E-cigarette sales increased nearly 47% from January 2020 to December 2022, just before the pandemic hit the United States, according to one study. Analysis Released It was announced Thursday by the Centers for Disease Control and Prevention.
The increase in this period came while the study reported that a much higher proportion of teenagers and young adults than older adults had recently tried e-cigarettes.
About 4.5% of all adults said they use e-cigarettes, according to the CDC. However, the price increased with age. About 14% of high school students and 11% of young people reported using a device within 30 days of the survey, according to CDC data.
Sales continued to grow until May last year, after which they fell 12% by December. Researchers say some of the factors that could account for this decline include state or local bans on flavored products. government enforcement. And the introduction of devices that offer thousands of “puffs” in a single device.
Overall, four-week e-cigarette sales rose from 15.5 million in early 2020 to 25.9 million by the end of last year.
Why it matters: The effects of e-cigarettes are still unknown
The Food and Drug Administration has embraced the use of e-cigarettes and regulates their marketing as an aid to adult smokers transitioning to less harmful products.
But amid rising nicotine concerns over e-cigarettes, anti-tobacco and public health experts warn that popular gadgets turn teens and young adults less likely to smoke traditional cigarettes into an addictive habit. warned that he was luring into
The CDC’s analysis supports data showing that fruit and candy flavors are booming in popularity. E-cigarettes often contain high levels of nicotine and come in attractive colors and flavors, such as strawberry ice cream and mango ice cream.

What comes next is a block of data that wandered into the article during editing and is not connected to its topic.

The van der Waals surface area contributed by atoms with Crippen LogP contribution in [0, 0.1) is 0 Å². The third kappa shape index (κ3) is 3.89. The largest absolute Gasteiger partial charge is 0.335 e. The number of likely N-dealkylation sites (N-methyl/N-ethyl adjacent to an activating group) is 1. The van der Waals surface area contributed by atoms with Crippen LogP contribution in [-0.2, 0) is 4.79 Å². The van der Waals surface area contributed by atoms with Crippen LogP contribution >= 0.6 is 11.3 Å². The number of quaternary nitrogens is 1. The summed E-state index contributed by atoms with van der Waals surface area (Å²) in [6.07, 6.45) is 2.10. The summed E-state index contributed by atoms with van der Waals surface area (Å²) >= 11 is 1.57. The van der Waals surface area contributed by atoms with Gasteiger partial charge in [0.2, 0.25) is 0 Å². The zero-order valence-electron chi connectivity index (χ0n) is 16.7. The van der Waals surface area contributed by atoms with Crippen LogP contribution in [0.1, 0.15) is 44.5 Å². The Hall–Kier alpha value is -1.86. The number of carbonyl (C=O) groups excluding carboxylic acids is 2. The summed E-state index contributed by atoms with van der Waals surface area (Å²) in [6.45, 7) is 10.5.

American Heart Association calls for more action to reduce youth e-cigarette use scientific statement Last year, he said e-cigarettes appeared to increase the risk of heart and lung disease. The American Lung Association also express concernsaid it was “very troubled by the mounting evidence of e-cigarette effects on the lungs,” citing known and unknown toxic effects of the chemicals used in e-cigarettes.
Background: Youth e-cigarette use was on the rise
Findings are limited because the CDC study did not include e-cigarettes, cigarette store sales, or internet sales.
Still, trends have changed in the last few years. E-cigarette use among teens is down from a record high in 2019, when nearly 28% of high school students reported having smoked an e-cigarette in the past 30 days. At the time, sleek products made by Juul Labs were the most popular, and the company was largely blamed for the surge in teenage e-cigarette adoption. Since then, Jules has settled countless lawsuits filed by many states and individuals, resulting in settlements totaling nearly $3 billion.
The FDA has rejected millions of product applications to enter the market, approving only about 24 tobacco-flavored e-cigarettes. But authorities have struggled with enforcement. Flavored e-cigarettes abound at gas stations, convenience stores, and e-cigarette shops nationwide.
In recent weeks, the agency won a court case against the makers of Hyde e-cigarettes, which are popular among high school students in a recent youth tobacco study. Elf Bar Vapes are growing in popularity, according to the latest CDC report. The FDA issued an import alert on Thursday for possible border seizures. announced enforcement To approximately 200 retailers selling these e-cigarettes and Esco Bar products.
What’s next: regulation and enforcement
The FDA said it plans to make final decisions on marketing applications for the remaining e-cigarette products by the end of the year to address hot-selling products such as Vuse and Juul.
Tobacco control advocates are pressuring the FDA to crack down on unapproved e-cigarettes and also move forward with a proposed ban on menthol cigarettes.
Many stakeholders are also watching the impact of the statewide flavor ban rolling out in California. The ban is similar to six other states and more than 300 jurisdictions. Sales of e-cigarette products fell 35% by the end of March after the ban took effect on December 21, according to the report. data from CDC Foundation.